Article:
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HTC Bolt, the Sprint-exclusive device, was announced a few weeks ago. Thanks to Sprint’s LTE Plus network, the smartphone can reach very fast download speeds of up to 450 million bits per second. But is speed enough to consumers users to buy?

The Bolt, named after the fastest man on earth — Usain Bolt — is clearly targeted at users looking for a snappy Android experience. At least in terms of download speeds, with HTC telling Forbes that “network speeds, not the processor, are the most common speed bump”. This is notable because the HTC Bolt uses the ageing —and much maligned — Snapdragon 810 chipset.

But according to Forbes, the Taiwanese manufacturer is setting itself up for failure. Citing market analysts, Forbes doubts the Bolt will be able to increase HTC’s market share, for rather obvious reasons: it doesn’t provide what users want.

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IDC did a survey across the Asian continent earlier this year asking people what the most important factor for them was when looking for a new smartphone. The data shows that both download speed and processor speed are simply not a priority for most consumers. Users (at least in Asia) care more about the screen size and the brand than they do about speed.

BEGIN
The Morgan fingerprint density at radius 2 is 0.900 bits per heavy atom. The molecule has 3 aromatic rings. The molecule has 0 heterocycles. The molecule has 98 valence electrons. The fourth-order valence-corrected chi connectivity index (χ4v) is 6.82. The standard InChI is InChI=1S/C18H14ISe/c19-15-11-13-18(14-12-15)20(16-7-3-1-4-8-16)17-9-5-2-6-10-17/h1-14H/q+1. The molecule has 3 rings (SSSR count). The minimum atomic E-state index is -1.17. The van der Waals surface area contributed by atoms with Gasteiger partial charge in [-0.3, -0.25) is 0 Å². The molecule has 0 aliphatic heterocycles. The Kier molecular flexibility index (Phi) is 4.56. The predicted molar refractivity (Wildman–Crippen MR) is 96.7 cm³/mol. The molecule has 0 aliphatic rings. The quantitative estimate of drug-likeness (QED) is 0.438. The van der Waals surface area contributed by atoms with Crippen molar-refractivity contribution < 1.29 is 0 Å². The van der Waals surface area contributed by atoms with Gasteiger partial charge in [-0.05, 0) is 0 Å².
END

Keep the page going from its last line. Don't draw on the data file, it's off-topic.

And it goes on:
Price also plays an important role when buying a new smartphone. And with the Bolt retailing for 600 bucks, analysts believe that it is overpriced. Eddie Han, an analyst with the research organization Market Intelligence & Consulting Institute in Taipei said, “To our knowledge, owing to the relatively high price tag, the HTC Bolt is not going to have high levels of shipments.”

Owing to the relatively high price tag, the HTC Bolt is not going to have high levels of shipments.

The fact that HTC has used the older Snapdragon 810 processor in the Bolt won’t help it boost sales either. Even though the company highlighted the importance of network speed over processor speed, it’s still hard to sell a year-old chipset as anything other than a year-old chipset. Especially when the device it’s in has a very contemporary price tag.

If Forbes is right, the HTC Bolt won’t propel HTC across the finish line like its namesake, which means even more trouble for the already-struggling manufacturer. Market analysts may think that HTC should focus on other factors than speed when marketing their devices and lower their prices at the same time, but what do you think?

What is your top priority when buying a new smartphone? Is is the brand, design, camera…?

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